These types of stylistic questions need to be part of your writing style guide to keep your wiring consistent.

4. Determine Your Writing Style Goals

Determine your writing style goals
Discuss specific terminology you wish to use for your business, such as referring to customers as “clients” or “members” instead of customers

Next, consider what your writing style goals will be. Some businesses are focused on readability and brevity in their writings, while others have a specific level of formality they want.

In this section of your style guide, discuss specific terminology you wish to use for your business, such as referring to customers as “clients” or “members” instead of customers. You also need to state whether you have a specific dialect to follow, which can be important in regional writing.

5. Establish Writing for Specific Types of Products

Finally, determine if your business has different types of writing products that require a different type of writing.

For example, emojis may be appropriate on social media posts, but not in press releases or white papers. Write down the different types of writing you produce, and indicate in the style guide what type of writing is appropriate to them.

Remember, the best style guides are as specific as possible. Give your writers the tools they need to succeed, and your written content will be more effective.

Communicating Your Style Guide With Your Business Writers

Whether you work with freelancers or in-house business writers, you need to communicate your style guide with them. Create a style guide template that you can give to every content creator on your team. Make it required reading before they write for you.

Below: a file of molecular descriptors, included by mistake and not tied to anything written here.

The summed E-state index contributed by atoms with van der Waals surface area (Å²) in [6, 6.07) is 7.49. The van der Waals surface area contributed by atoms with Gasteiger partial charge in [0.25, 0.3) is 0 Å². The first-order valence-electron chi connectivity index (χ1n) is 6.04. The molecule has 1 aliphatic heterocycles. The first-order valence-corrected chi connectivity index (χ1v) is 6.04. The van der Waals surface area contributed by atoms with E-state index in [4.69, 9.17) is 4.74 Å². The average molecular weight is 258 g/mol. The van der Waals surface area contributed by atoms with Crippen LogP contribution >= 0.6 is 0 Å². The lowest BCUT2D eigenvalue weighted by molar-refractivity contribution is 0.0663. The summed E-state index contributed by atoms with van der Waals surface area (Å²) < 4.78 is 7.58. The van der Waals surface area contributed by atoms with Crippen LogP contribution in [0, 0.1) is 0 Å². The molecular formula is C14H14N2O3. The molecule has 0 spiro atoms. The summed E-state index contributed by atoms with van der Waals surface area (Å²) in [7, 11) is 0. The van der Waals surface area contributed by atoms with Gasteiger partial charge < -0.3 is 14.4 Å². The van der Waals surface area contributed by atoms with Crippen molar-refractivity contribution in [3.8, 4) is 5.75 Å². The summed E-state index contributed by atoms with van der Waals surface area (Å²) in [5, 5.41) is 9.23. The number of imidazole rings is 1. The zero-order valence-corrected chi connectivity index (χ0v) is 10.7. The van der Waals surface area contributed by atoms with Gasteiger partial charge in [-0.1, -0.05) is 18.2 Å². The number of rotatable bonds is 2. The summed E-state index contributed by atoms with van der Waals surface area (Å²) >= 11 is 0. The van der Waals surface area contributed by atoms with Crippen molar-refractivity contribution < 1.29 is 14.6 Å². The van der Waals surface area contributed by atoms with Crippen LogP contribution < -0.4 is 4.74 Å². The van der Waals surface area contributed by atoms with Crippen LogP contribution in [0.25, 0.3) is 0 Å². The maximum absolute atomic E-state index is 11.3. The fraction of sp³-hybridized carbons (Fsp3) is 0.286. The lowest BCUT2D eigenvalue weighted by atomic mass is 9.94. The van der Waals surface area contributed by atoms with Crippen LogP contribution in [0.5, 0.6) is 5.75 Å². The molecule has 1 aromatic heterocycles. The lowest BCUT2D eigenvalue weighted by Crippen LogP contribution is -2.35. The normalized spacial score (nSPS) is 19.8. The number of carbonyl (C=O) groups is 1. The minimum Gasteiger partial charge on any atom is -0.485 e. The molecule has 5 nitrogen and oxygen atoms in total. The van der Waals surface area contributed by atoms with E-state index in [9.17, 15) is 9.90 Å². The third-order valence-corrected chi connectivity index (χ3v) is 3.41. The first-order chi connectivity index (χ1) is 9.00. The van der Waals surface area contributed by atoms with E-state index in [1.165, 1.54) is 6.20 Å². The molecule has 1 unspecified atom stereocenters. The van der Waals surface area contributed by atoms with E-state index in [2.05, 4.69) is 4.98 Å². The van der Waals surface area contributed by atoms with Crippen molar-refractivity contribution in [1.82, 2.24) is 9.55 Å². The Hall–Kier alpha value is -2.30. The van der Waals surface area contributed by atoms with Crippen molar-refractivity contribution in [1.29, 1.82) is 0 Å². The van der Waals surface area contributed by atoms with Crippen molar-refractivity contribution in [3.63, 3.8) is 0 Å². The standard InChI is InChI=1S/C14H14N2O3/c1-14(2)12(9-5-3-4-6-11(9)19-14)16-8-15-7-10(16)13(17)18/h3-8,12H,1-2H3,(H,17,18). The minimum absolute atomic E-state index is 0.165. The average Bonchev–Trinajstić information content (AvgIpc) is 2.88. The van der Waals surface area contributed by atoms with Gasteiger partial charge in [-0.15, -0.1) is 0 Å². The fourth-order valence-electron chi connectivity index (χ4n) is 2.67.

Keep a copy of your style guide accessible to your team members. Have them refer to it before they write, and you will have greater consistency in your writing.

A Final Word On Creating A Writing Style Guide For Business

Creating a writing style guide for business requires thought and effort, but it is worth doing. Consistency is vital to effective branding, and consistency is necessary for your writing.

Take some time to outline your goals, then write them down. Work with professional writers and editors to determine the elements that your style guide needs. This will help you create a set of standards that your team can easily follow.

FAQS on Writing Style Guide for Business

Why is a writing style guide for business important?

A writing style guide is vital to keeping your writing consistent. While you can apply an already published style guide, like the Associated Press Stylebook, you also need to address the specific writing techniques unique to your business, such as the dialect you will use or the abbreviations you approve.

How Can I Make Sure My Team Follows My Business Writing Style Guide?

Keep the writing style guide easily accessible to your team members. Require them to read it, and announce changes clearly. Hold every freelancer and in-house writer to the guide's standards to ensure consistency.

Author

  • Nicole Harms has been writing professionally since 2006. She specializes in education content and real estate writing but enjoys a wide gamut of topics. Her goal is to connect with the reader in an engaging, but informative way. Her work has been featured on USA Today, and she ghostwrites for many high-profile companies. As a former teacher, she is passionate about both research and grammar, giving her clients the quality they demand in today's online marketing world.